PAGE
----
Fabian said Daigle has had concussions due to multiple vehicle crashes, was a chronic drinker, suffers from chronic obstructive pulmonary disease (COPD) from years of smoking, has abused multiple drugs and had a mini stroke at some point during his adult life.

“He’s also on his way to dementia. Period. It’s very clear,” Fabian testified.

Fabian said he believes Daigle was impaired during the time of Vincent’s shooting from both drug and alcohol use coupled with his mental illness.

When cross-examined by Calcasieu Parish First Assistant District Attorney Jacob Johnson, Fabian said he would agree that information Daigle gave medical personnel when applying for disability and Social Security benefits in 2005 were “to benefit Daigle” and that Daigle has lied about the type of substances he abused in medical documents.

He said he would also agree with Johnson that if Daigle claims to have been suicidal the day he shot Vincent, it would have been easier for him to kill himself rather than “cock his gun and aim it at a person who was running away from him.”

“He is not a psychopath,” Fabian said. “He has anti-social traits but I do not believe he has an anti-social disorder.”

Dr. Melissa Piasecki, a forensic psychiatrist, testified she met with Daigle in April of 2019 and has determined Daigle’s substance abuse did impact his mental state.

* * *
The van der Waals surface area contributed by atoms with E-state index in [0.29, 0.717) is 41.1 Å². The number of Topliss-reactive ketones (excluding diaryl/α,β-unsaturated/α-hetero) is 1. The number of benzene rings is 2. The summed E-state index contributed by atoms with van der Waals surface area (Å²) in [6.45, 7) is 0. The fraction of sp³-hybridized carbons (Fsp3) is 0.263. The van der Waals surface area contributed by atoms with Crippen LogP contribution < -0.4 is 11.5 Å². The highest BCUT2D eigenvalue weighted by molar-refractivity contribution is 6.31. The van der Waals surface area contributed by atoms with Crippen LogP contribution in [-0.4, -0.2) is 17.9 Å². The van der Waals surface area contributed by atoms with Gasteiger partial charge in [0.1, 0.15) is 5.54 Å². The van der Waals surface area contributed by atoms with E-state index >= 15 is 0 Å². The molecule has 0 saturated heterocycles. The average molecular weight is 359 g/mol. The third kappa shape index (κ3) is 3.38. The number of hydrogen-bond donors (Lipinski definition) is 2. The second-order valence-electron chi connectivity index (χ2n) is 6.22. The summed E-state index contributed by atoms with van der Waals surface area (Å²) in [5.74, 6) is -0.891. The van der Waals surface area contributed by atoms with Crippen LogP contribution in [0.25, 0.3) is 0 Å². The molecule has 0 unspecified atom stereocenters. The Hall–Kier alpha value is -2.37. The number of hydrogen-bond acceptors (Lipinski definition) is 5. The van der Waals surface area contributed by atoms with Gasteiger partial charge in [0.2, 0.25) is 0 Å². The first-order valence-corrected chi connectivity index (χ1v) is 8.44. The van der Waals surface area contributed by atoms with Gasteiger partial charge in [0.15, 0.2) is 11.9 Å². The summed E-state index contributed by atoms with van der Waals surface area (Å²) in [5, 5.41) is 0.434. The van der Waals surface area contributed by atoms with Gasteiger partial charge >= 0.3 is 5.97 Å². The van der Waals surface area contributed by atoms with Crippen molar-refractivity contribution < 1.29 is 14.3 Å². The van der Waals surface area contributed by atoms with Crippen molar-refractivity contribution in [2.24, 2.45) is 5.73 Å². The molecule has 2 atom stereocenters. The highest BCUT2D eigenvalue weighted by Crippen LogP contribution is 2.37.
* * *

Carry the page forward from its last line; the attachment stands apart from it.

Piasecki said two hours after Daigle’s arrest, when toxicology tests were performed, his blood alcohol level was at the equivalent of drinking 15-18 alcoholic drinks. At the time of his arrest two hours earlier, it would have been higher, she told jurors.

Alcohol “gets in the way” of judgment and insight, Piasecki said.

She testified Daigle was in active alcoholic intoxication at the time of the shooting while going through detoxification for earlier substance use.

Piasecki said pain medication prescribed to Daigle for arthritis, a curved spine and his ankle “only exasperated” his substance abuse disorder.

“He’s trying to make sense of what happened during the shooting without having a full memory of the event,” Piasecki said.

When cross-examined by Johnson, Piasecki admitted Daigle was cognizant enough to hide a bright green gun in his lap, blame someone else for driving the vehicle and shoot at the trooper.

Piasecki said Daigle has memory gaps and he tends to fill in holes with information about the attack he has received throughout the years. “Or he could be lying,” Johnson said. “It’s possible,” Piasecki answered.

Dr. Chad Domangue challenged the findings of Fabian, Piasecki and Jeffrey Lewine — a neuroscientist who testified on Monday — when prosecutors called him to the stand as a rebuttal witness.

Domangue said he saw nothing in Daigle’s medical records to prove he has brain damage due to a mini stroke. He said the white matter abnormalities Lewine said Daigle has in his brain would not cause him to become a killer.

“Most multiple sclerosis patients have white matter abnormalities. Does that make them potential killers? Of course not,” Domangue said.

“If you commit a murder, you have to have the ability to come up with a plan, which is a completely different section of the brain,” Domangue said. “Daigle was able to come up with a plan and knew he needed to take the trooper’s keys to steal his unit and drive away.”

There’s also no evidence in Vincent’s dash board cam footage that shows Daigle suffers blackouts when highly intoxicated, Domangue said.